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Does conduct matter when charged with a tax crime?

Tax crimes may seem like a game of numbers. It may seem the Internal Revenue Service (IRS) will build their case based on whether or not the accused filed their tax returns, whether or not the listed income or deductions were in line with the reality of the accused’s financial situation.

To move forward with a case under the assumption that the IRS will only look at the numbers can lead to a big surprise.

Tax crimes are more than just a numbers game

In a recent case, a judge provided a sentence that was significantly higher than expected. Although within the legal limits, sentences for the type of tax crime at issue are often at the low end or even below the guidelines. However, in this case the judge chose to provide a sentence that was in the mid to high range of the legal limit.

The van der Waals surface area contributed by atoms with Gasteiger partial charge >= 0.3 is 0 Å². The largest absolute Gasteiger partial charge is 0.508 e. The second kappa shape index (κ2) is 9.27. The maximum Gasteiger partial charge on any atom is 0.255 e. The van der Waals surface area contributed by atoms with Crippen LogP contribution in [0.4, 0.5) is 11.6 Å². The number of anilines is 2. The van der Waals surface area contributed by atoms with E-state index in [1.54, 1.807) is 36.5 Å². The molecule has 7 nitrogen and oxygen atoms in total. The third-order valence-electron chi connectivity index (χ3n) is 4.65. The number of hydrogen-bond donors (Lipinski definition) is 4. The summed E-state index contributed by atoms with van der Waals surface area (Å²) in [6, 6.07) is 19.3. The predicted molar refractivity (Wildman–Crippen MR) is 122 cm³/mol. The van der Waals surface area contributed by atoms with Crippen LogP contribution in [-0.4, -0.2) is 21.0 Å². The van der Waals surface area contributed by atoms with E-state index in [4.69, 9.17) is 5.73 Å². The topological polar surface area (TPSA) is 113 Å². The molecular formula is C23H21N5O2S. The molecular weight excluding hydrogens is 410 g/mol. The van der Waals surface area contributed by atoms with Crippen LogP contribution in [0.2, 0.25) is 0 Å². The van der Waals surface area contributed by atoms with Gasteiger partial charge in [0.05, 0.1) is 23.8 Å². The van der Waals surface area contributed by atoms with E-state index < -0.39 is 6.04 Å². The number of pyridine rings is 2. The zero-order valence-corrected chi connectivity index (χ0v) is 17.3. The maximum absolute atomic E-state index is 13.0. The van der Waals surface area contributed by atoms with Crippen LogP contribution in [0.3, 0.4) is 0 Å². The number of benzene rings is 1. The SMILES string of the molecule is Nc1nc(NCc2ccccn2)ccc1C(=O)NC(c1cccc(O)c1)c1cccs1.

Why? Although no one knows exactly what led the judge presiding over the case to lean on the high side, it is likely the accused’s conduct played a role.

Lies, continued criminal conduct and other bad behavior can play a role in sentencing

In this case, the accused allegedly lied to his accountant, filed extension requests with the IRS with false information, missed deadlines, bounced checks and fraudulently claimed financial distress. At the same time, the accused was living a lavish lifestyle that included luxury vehicles and a multi-million-dollar mansion in Connecticut.

The IRS built a case against the accused and moved forward, charging the man with a number of crimes including filing false returns, tax evasion and obstructing the IRS. When the accused failed to go to trial, the government required he plead guilty to all charges. In this case, the judge had two options. He could allow the sentences to run concurrently or he could stack them. He chose to stack the sentences. Upon receiving a 90-month sentence, the accused attempted to withdraw his guilty plea. He stated he was unaware the sentences could run concurrently. His request was rejected.

This case provides an example of the need to take allegations of tax crimes seriously. A failure to do so under the assumption the accused would, at worst, be slapped with a financial penalty is ill advised.

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